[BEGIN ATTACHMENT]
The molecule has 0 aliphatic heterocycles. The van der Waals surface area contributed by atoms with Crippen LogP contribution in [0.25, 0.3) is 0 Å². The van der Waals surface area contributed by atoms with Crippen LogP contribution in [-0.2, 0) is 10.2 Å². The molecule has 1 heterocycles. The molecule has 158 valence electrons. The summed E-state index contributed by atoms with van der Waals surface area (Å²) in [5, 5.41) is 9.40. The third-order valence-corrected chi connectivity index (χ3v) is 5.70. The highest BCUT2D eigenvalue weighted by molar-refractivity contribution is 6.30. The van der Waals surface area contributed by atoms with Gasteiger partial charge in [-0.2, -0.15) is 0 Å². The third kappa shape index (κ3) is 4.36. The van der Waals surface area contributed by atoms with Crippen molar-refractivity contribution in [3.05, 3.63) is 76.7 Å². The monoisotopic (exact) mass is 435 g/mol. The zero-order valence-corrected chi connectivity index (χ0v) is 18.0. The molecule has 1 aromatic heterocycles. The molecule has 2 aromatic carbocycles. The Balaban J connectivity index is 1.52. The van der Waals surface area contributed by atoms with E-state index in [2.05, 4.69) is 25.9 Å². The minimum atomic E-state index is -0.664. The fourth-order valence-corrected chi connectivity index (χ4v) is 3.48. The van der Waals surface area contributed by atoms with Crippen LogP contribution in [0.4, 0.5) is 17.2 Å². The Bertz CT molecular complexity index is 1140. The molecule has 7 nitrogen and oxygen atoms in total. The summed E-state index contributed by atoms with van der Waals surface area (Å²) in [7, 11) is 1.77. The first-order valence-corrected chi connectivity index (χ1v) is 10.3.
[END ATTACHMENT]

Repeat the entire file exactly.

The molecule has 0 aliphatic heterocycles. The van der Waals surface area contributed by atoms with Crippen LogP contribution in [0.25, 0.3) is 0 Å². The van der Waals surface area contributed by atoms with Crippen LogP contribution in [-0.2, 0) is 10.2 Å². The molecule has 1 heterocycles. The molecule has 158 valence electrons. The summed E-state index contributed by atoms with van der Waals surface area (Å²) in [5, 5.41) is 9.40. The third-order valence-corrected chi connectivity index (χ3v) is 5.70. The highest BCUT2D eigenvalue weighted by molar-refractivity contribution is 6.30. The van der Waals surface area contributed by atoms with Gasteiger partial charge in [-0.2, -0.15) is 0 Å². The third kappa shape index (κ3) is 4.36. The van der Waals surface area contributed by atoms with Crippen molar-refractivity contribution in [3.05, 3.63) is 76.7 Å². The monoisotopic (exact) mass is 435 g/mol. The zero-order valence-corrected chi connectivity index (χ0v) is 18.0. The molecule has 1 aromatic heterocycles. The molecule has 2 aromatic carbocycles. The Balaban J connectivity index is 1.52. The van der Waals surface area contributed by atoms with E-state index in [2.05, 4.69) is 25.9 Å². The minimum atomic E-state index is -0.664. The fourth-order valence-corrected chi connectivity index (χ4v) is 3.48. The van der Waals surface area contributed by atoms with Crippen LogP contribution in [0.4, 0.5) is 17.2 Å². The Bertz CT molecular complexity index is 1140. The molecule has 7 nitrogen and oxygen atoms in total. The summed E-state index contributed by atoms with van der Waals surface area (Å²) in [7, 11) is 1.77. The first-order valence-corrected chi connectivity index (χ1v) is 10.3.